When UC Berkeley junior Kevin Shen took the Jeopardy! online test last March to qualify for a spot on the TV show, he didn’t expect much of it.
But when he was notified in June that he had made it through the preliminary round and was being considered for a place on the program, his aspiration to compete on the game show he’d been watching since age 6 became a reality. Another 50-question test, an in-person interview and a mock game play later, Shen received the news that he would be representing his school in the Jeopardy! College Championship, in which he would have the chance to win $100,000.
If Shen, a mathematics and computer science double major, wins the tournament, which airs Feb. 10 to 21, he could also secure a spot in the Tournament of Champions to compete against other Jeopardy! winners from across the country.
“They (say) you should just not worry about it; you’re not supposed to expect to be called,” Shen said. “But in November I got a call one morning and it was Robert James from Jeopardy!.”
Although Shen’s odds were low — nearly 15,000 college students took the online test — he stood out from the crowd and was selected as one of 15 people to compete in the college tournament.
Despite this feat, Shen waited two days until Thanksgiving break to share the news with his family in person and even kept the announcement hidden from his friends until January.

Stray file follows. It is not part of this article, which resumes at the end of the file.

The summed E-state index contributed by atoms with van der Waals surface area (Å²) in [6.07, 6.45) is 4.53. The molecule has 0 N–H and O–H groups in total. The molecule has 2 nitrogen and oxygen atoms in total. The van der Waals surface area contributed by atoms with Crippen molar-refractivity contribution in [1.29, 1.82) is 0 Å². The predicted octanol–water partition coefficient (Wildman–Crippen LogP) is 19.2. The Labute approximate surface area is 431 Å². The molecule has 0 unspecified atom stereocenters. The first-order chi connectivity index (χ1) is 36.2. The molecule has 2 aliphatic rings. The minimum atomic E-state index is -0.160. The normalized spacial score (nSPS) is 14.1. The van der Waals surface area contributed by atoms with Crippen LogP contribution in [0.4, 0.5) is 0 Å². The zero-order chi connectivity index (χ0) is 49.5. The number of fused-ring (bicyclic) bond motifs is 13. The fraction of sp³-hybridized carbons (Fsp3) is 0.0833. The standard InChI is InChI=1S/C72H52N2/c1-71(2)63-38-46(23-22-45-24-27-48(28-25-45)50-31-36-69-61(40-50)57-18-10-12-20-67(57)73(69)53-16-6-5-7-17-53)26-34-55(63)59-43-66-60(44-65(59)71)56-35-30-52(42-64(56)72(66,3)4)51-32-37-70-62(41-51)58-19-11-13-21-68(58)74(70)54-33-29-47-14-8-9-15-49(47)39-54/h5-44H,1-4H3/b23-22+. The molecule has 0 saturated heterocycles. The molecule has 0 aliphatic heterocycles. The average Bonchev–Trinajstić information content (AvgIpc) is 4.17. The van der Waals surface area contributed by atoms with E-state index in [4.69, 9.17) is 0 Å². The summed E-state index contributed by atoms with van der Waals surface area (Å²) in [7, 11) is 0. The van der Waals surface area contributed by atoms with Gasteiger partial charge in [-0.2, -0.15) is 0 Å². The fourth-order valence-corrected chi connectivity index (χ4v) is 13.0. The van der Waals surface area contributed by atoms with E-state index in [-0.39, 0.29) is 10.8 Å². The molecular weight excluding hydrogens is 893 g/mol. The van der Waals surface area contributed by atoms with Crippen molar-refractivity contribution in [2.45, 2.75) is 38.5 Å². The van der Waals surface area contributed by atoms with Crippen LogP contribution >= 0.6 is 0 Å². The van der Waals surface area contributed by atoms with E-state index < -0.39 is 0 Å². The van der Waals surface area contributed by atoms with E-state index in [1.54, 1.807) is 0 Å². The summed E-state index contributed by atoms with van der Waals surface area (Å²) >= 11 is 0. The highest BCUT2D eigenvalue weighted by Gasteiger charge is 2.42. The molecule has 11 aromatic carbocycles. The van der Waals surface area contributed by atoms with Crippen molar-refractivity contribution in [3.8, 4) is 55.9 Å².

Although Shen’s invitation to participate on the show was beyond his family’s imagination, Shen’s father, Weimin Shen, recalls his son’s interest in playing word games with his younger sister and watching the show Quiz Kids as a middle school student. Shen never joined any school quiz teams, however, and informal trivia games as a child and among college friends constituted his only experience before competing on Jeopardy!.
Though he had not competed for any of his schools in the past, as the only UC Berkeley student at the tournament, Shen became, in effect, the representative for the student community.
“(This) is the only tournament where people are representing more than just themselves,” said Alison Shapiro, senior publicist for Jeopardy!. “They have the support of their school, their community and the alumni behind them.”
For Shen, competing while wearing his UC Berkeley sweatshirt added elements of both pressure and pride, which was heightened by the fact that only six UC Berkeley students have competed in previous Jeopardy! college tournaments.
While Shen felt nervous when he first arrived on set in Culver City in January to tape the show, once the game began, his anxiety disappeared.
“Before and after, there’s a lot of jitteriness, but during the game I didn’t feel anything,” Shen said. “I just thought I had to get all these questions correct.”
Shen used the months leading up to his episode’s taping — which will air Feb. 12 — to brush up on some trivia he’d seen on the show by watching previous episodes and reviewing possible topics ranging from geography to Shakespeare.
Looking back on his experience, Shen said the competition became more of a contest against the game board instead of his peers once the 15 contestants — including students from Middlebury College, Ohio State University and Princeton University — had gotten to know each other.
“The people I met were the most amazing part of the experience,” Shen said. “They’re just really intelligent, brilliant, nice and supportive people, so I think we’ll probably remain friends for a long time.”
Contact Chloee Weiner and Becca Benham at email@example.com.